Sherod and our two friends  talked over breakfast about these next steps, it was clear that this facility, with all kinds of staff and safeguards provides the structure Light of our Life needs.  She will be coming into a facility staffed by people who already know and love her because she has participated in several of this agency’s programs.  If there was ever a person who needed the whole village to have a decent chance at life, it is this young woman.  She has to be everyone’s child even though in my heart, she will always be my daughter.

Sherod and I were blessed beyond reason, when she found us and we found her. I know all these things and I can enumerate them endlessly. That said,  I tiptoe to the edge of real acceptance of the steps ahead but have to pull myself back quickly.  I can’t linger there  long yet because I rage, I rage with white-hot, all consuming fury. I will have to manage myself as we make and put the transition plan in place. Our daughter has to have the certainty of our quiet confidence and trust in what lies ahead.  Staying true feels overwhelming.  I am aware that it’s  going to take the village to get her dad and her mom through the days and weeks that lie ahead.  Please pray for us.

9 thoughts on “Nobody’s Daughter & Everyone’s Child

  1. Rosa and Sherod: That moved fast but well, it seems. We were blessed to be able to spend time with all three of you in your home and trust that this will open new paths for each of you. Know that you have been doing a remarkable thing with and for a remarkable person for these past 10 years.
    Peter and Martha

    • Peter–we could not have asked for a better set of circumstances yet the Mallowman and I wept and sobbed through most of yesterday. I guess there was never going to be an easy way to take the next step.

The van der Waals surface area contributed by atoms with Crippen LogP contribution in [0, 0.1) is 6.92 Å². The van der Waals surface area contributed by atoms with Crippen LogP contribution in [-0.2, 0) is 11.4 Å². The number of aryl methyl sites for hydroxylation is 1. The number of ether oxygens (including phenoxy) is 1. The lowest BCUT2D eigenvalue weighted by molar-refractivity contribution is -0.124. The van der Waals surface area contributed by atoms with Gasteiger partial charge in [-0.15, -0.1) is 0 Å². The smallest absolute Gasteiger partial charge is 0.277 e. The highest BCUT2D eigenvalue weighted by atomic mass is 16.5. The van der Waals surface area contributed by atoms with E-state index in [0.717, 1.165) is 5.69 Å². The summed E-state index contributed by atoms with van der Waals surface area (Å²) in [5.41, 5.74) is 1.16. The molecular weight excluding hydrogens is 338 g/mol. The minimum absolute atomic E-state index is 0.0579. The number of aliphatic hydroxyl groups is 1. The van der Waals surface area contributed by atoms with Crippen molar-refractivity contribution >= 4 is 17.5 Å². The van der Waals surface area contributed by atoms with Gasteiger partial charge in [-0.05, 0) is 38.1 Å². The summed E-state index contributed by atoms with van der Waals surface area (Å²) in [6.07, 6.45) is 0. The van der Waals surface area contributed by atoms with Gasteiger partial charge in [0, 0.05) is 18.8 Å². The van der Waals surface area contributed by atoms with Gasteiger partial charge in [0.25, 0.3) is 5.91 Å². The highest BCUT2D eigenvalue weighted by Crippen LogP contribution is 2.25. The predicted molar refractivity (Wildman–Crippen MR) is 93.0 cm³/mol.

It was lovely seeing you and Martha and I look forward to some time with you all up in North Carolina. My love to you both

  2. My dearest Rosa and Sherod: I think that
    Maria’s path was determined long before she became the Light of your Life. She was lucky enough to have the two of you come along and drive the bus to her destination. She will always have a piece of the hearts of those of us who know her. Please know that the three of you are much loved and you too will have a village to help make this transition.
    Love, Kathy

  3. Again, so beautifully written. What speaks to me is your statement ” How terribly strange to have to discover who I am to be, not by addition but by subtraction.” Yes, I know that feeling, but you have a double dose.

  4. Rosa and Sherod
    Let the tears pool and gather and finally flow to wash away the deep weariness, the anger, the fear, the losses — let them become springs which will bubble up with relief, new joy and love for Maria and each other. You have done a remarkable thing. You have given life to the Light of Your Life — and now you are choosing to continue giving to her by enabling a way of life for her that promises a secure and safe place for her to grow and thrive.

    Hold onto your memories of how she screamed in the pool, as you found a way to give her that first experience of being safely held. She will likely scream again as she has this new experience of being held, but it is your wisdom and love which put her in this new “pool” — you will still be holding her, but in a different way now.

    We hope you can come to us soon to rest and renew —

    Martha

  5. Rosa, keep writing. I can see how it is helping you to process all that is happening in the lives that you, Sherod and Maria share together. I don’t believe that I have read more poignant words. Your writing reminds me of the way I felt when I read a book by Kay Redfield Jamison, “Nothing was the Same.” God bless and keep you all in this time of transition and transformation. Peace